JW REASONS for

WHY BELIEVE THE BIBLE?

(Investigator 114, 2007 May)


Why Believe the Bible?

Why, according to Jehovah’s Witnesses (JWs), should people believe the Bible? Because scientific evidence, including archaeology, is compelling? No.

Consider:  

A faith that depends only on the interpretation of archaeological finds is a shaky one indeed. Proof that the Bible is divinely inspired is found within the Bible itself, and not in archaeology.
(Insight on the Scriptures Volume 1, 1988, p959)

That Eve actually lived and was not a fictional character is testified to by Christ Jesus himself. In being questioned by the Pharisees concerning divorce, Jesus directed attention to the Genesis account with reference to the creation of male and female. (Aid to Bible Understanding 1972, p538)

What follows does not refute the Bible but refutes a line of reasoning commonly used by JWs (and other religious people).
 

JW Reasons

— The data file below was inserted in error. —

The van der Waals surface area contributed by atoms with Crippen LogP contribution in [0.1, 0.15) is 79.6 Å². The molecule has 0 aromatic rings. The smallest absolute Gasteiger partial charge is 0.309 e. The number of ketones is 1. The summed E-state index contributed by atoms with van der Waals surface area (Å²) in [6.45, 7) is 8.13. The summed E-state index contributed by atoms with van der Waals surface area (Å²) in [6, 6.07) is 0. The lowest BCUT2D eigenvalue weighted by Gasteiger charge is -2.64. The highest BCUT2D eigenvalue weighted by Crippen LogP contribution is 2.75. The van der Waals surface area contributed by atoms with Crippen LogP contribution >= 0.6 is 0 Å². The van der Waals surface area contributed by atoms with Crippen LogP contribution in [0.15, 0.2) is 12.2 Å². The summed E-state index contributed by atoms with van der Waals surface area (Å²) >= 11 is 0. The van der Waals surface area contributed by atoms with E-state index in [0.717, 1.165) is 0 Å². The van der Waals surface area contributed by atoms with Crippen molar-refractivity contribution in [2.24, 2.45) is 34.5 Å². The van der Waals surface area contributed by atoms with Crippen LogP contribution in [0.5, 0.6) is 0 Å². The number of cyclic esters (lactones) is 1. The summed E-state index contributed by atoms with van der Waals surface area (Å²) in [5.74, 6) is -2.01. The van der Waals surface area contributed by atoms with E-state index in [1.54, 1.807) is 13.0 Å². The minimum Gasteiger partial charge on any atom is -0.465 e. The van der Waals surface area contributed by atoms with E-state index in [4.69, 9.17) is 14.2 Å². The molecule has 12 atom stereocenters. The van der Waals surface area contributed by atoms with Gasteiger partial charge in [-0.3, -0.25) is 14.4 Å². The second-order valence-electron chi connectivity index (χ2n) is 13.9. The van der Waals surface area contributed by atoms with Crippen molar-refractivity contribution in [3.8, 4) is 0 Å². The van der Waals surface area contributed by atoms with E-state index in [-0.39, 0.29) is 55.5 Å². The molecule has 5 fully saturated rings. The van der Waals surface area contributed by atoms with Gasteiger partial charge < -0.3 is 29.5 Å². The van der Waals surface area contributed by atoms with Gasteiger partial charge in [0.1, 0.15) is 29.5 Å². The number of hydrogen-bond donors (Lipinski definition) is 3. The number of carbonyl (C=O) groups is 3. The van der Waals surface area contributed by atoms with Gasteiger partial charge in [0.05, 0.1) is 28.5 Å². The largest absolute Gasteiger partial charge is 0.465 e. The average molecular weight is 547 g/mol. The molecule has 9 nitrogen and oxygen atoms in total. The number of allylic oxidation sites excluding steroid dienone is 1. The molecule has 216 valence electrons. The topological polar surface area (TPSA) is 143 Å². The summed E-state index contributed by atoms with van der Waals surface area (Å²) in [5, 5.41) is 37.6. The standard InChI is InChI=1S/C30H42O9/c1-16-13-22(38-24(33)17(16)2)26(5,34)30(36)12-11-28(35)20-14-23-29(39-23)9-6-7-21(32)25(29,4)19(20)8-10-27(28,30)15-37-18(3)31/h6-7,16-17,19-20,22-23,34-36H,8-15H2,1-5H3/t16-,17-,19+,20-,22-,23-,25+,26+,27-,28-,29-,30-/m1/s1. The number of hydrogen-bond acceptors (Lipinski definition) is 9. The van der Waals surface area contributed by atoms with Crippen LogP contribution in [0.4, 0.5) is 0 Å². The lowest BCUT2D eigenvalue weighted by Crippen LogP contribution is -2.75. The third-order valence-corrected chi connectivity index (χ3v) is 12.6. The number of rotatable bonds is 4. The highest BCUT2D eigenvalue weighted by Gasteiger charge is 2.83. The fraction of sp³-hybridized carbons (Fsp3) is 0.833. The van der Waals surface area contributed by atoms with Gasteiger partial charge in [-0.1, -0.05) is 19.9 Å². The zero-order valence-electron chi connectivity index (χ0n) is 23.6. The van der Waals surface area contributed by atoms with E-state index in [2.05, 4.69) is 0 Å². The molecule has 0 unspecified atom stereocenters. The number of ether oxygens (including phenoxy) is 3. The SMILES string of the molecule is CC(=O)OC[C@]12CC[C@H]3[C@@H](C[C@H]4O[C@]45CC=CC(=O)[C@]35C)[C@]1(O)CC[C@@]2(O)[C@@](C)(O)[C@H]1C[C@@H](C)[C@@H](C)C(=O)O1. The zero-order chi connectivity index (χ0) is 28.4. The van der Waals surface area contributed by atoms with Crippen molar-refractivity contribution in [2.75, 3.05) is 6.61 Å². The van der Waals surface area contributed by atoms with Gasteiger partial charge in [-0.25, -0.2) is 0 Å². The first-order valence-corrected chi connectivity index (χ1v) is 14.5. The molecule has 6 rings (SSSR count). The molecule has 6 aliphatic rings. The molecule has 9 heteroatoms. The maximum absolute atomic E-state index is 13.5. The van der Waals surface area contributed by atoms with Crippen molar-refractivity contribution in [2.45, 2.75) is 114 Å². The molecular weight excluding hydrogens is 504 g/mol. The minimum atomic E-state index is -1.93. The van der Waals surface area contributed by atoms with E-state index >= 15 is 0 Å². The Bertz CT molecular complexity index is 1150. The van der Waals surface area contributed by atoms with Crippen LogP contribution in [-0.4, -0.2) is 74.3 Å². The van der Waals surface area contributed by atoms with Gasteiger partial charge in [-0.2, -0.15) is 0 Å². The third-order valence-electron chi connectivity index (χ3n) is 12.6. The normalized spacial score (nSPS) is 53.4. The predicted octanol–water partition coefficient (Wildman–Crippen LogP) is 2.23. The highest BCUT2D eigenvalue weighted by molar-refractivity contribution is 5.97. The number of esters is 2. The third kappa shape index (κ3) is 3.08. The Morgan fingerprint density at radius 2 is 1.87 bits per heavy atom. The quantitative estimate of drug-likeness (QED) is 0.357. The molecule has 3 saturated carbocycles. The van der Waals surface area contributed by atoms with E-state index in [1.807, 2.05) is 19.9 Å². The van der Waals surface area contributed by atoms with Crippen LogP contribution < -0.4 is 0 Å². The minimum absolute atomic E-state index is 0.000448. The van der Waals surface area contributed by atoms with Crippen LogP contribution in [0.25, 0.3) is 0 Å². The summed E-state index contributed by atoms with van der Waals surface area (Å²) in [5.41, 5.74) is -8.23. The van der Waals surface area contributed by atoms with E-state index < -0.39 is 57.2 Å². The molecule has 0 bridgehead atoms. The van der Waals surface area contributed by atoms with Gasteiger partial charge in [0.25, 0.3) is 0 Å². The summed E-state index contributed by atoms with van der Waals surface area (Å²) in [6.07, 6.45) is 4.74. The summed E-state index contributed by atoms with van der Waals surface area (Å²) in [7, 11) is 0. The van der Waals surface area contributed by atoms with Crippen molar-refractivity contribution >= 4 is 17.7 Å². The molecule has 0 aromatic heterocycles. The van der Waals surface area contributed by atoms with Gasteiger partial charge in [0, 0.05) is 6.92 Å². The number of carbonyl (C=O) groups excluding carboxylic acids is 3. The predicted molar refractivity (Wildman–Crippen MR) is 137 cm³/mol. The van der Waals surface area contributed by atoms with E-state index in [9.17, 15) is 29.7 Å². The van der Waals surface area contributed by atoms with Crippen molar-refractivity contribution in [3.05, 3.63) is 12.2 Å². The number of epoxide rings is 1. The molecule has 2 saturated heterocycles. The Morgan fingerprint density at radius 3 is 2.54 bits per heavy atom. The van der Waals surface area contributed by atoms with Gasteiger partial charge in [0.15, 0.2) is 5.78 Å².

The JW reasons for believing the Bible, as implied in the above and hundreds of similar quotes, boil down to:

1 You should believe because the Bible says it’s true.

2 You should believe because the JW leaders say the Bible is true.

The JW reasoning is epitomized in their article Should Archaeology Make You Doubt The Bible? (Awake! 1983 July 8, pages 6-11)The article discusses archaeological debate about the Bible story of the Red Sea crossing and says:

Are Christians to believe that major portions of the Bible are just ‘literary masterpieces’ with no relationship to "factual experience"? Or can they rely on the Bible as the inspired Word of God? Should we be swayed by the conflicting theories of archaeologists and scholars? Or should we accept as reliable the testimony of the Bible writers and Jesus Christ himself? (p9)
 
  The Awake! article then quotes the Apostle Paul that "All Scripture is inspired" and continues: